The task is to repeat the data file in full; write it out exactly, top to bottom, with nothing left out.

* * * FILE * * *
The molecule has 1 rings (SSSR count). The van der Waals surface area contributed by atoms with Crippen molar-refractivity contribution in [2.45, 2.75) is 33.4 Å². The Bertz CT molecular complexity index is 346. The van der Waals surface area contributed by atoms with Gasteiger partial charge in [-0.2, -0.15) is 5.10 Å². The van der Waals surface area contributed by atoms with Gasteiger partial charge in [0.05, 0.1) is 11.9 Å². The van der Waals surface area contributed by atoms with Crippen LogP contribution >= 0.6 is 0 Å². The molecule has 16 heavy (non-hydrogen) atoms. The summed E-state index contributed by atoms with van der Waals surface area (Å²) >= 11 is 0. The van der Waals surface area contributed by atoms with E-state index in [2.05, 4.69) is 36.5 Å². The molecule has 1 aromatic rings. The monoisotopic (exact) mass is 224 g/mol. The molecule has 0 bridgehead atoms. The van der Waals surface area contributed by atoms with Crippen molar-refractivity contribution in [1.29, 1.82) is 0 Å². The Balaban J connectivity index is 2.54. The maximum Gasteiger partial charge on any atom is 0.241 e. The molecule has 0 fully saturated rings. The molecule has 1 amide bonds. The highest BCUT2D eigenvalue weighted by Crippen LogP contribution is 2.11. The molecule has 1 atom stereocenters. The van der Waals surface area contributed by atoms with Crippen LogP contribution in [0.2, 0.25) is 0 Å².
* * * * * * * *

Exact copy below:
The molecule has 1 rings (SSSR count). The van der Waals surface area contributed by atoms with Crippen molar-refractivity contribution in [2.45, 2.75) is 33.4 Å². The Bertz CT molecular complexity index is 346. The van der Waals surface area contributed by atoms with Gasteiger partial charge in [-0.2, -0.15) is 5.10 Å². The van der Waals surface area contributed by atoms with Gasteiger partial charge in [0.05, 0.1) is 11.9 Å². The van der Waals surface area contributed by atoms with Crippen LogP contribution >= 0.6 is 0 Å². The molecule has 16 heavy (non-hydrogen) atoms. The summed E-state index contributed by atoms with van der Waals surface area (Å²) >= 11 is 0. The van der Waals surface area contributed by atoms with E-state index in [2.05, 4.69) is 36.5 Å². The molecule has 1 aromatic rings. The monoisotopic (exact) mass is 224 g/mol. The molecule has 0 bridgehead atoms. The van der Waals surface area contributed by atoms with Crippen molar-refractivity contribution in [1.29, 1.82) is 0 Å². The Balaban J connectivity index is 2.54. The maximum Gasteiger partial charge on any atom is 0.241 e. The molecule has 0 fully saturated rings. The molecule has 1 amide bonds. The highest BCUT2D eigenvalue weighted by Crippen LogP contribution is 2.11. The molecule has 1 atom stereocenters. The van der Waals surface area contributed by atoms with Crippen LogP contribution in [0.2, 0.25) is 0 Å².